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Bitstamp introduce KYC for Dutch customers withdrawing to external wallets

  • Bitstamp cryptocurrency exchange informed its Dutch users that there are new rules regarding withdrawals to external wallets.
  • The changes are in response to anti-money laundering regulations drafted by Dutch authorities in 2019.
  • This rule is similar to the one recently proposed by the U.S. Treasury Department.

Bitstamp has introduced new rules that affect how its Dutch traders withdraw digital wallets to external wallets.

According to a notice shared on Twitter, the Luxembourg-based exchange informed its clients that they won’t be able to withdraw their digital assets to self-hosted wallets without providing proof that they own the wallet address in question.

The exchange claims that it made the withdrawal changes “due to the new regulation regarding cryptocurrencies introduced by the Dutch government.”

“The new regulation requires us to collect proof that you are the owner of any third-party wallet or exchange account before you can withdraw crypto to it,” reads the letter.

Traders are required to add photographic evidence to a whitelist before they can make withdrawals.

The whitelisting feature already existed on the exchange before but the only difference is that it has become obligatory for all customers that have to adhere to the new Dutch regulations.

Users can no longer withdraw directly to third-parties but have to send their assets to personal wallets first.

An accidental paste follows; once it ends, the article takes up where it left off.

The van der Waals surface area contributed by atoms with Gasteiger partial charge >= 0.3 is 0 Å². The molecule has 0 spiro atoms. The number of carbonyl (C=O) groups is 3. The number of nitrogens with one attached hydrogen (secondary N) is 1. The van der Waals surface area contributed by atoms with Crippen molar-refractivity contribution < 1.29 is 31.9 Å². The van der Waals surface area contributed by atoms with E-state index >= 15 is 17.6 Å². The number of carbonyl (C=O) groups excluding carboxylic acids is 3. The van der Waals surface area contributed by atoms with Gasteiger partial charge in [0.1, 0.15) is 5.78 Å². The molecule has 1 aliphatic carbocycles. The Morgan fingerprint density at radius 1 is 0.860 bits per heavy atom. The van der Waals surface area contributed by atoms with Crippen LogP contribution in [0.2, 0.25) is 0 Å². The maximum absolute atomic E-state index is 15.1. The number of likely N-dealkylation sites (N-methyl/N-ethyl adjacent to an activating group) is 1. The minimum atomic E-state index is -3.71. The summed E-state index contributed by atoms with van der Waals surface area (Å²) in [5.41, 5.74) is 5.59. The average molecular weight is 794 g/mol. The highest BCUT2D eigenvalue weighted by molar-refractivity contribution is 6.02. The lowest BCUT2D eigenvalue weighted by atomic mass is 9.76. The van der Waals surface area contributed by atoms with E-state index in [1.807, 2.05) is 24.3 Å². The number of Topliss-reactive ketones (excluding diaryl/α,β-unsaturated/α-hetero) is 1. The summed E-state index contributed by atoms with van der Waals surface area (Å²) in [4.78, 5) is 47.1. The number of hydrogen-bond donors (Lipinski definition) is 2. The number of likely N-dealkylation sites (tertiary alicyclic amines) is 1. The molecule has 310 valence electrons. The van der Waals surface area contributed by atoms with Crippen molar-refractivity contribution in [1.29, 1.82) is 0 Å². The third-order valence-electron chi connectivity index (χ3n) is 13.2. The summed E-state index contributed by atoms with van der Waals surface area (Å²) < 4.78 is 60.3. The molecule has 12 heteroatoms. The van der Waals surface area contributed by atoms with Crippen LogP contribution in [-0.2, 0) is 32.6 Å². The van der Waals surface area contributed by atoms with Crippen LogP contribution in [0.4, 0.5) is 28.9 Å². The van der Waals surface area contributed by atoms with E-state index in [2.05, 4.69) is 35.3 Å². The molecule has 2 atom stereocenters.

“This also means that withdrawals from your Bitstamp account directly to third-parties are no longer allowed. You have to withdraw crypto from Bitstamp to your own wallet first if you want to send it to any third-parties.”

Dutch crypto regulation

Bitstamp made the new changes in line with new anti-money laundering regulations drafted in the Western European country in November 2019 and passed into law a year later.

The new rules require cryptocurrency service providers to determine if their clients or beneficiary owners are on a Dutch or European sanctions list before rendering services, and should monitor all “incoming and outgoing payment transfers.

In November, Bitcoin, a Dutch cryptocurrency exchange told its users that they needed to adhere to the new verification rules. The exchange did not hold back its frustration at the new policy and called it a “nuisance.”

The U.S. Treasury proposed similar rules

The U.S. Treasury Department, through the Financial Crimes Enforcement Network (FinCEN), proposed new rules requiring crypto service providers such as exchanges, banks, and money service providers (MSBs) to identify individuals who engage in certain transactions.

Coinbase CEO, who first addressed the new rule change before the Treasury Department made a formal announcement, said he was concerned that the new rule “would have unintended side effects.”

When the proposed rule was announced, the crypto community was infuriated by the fact that it was only given two weeks to comment on the matter.

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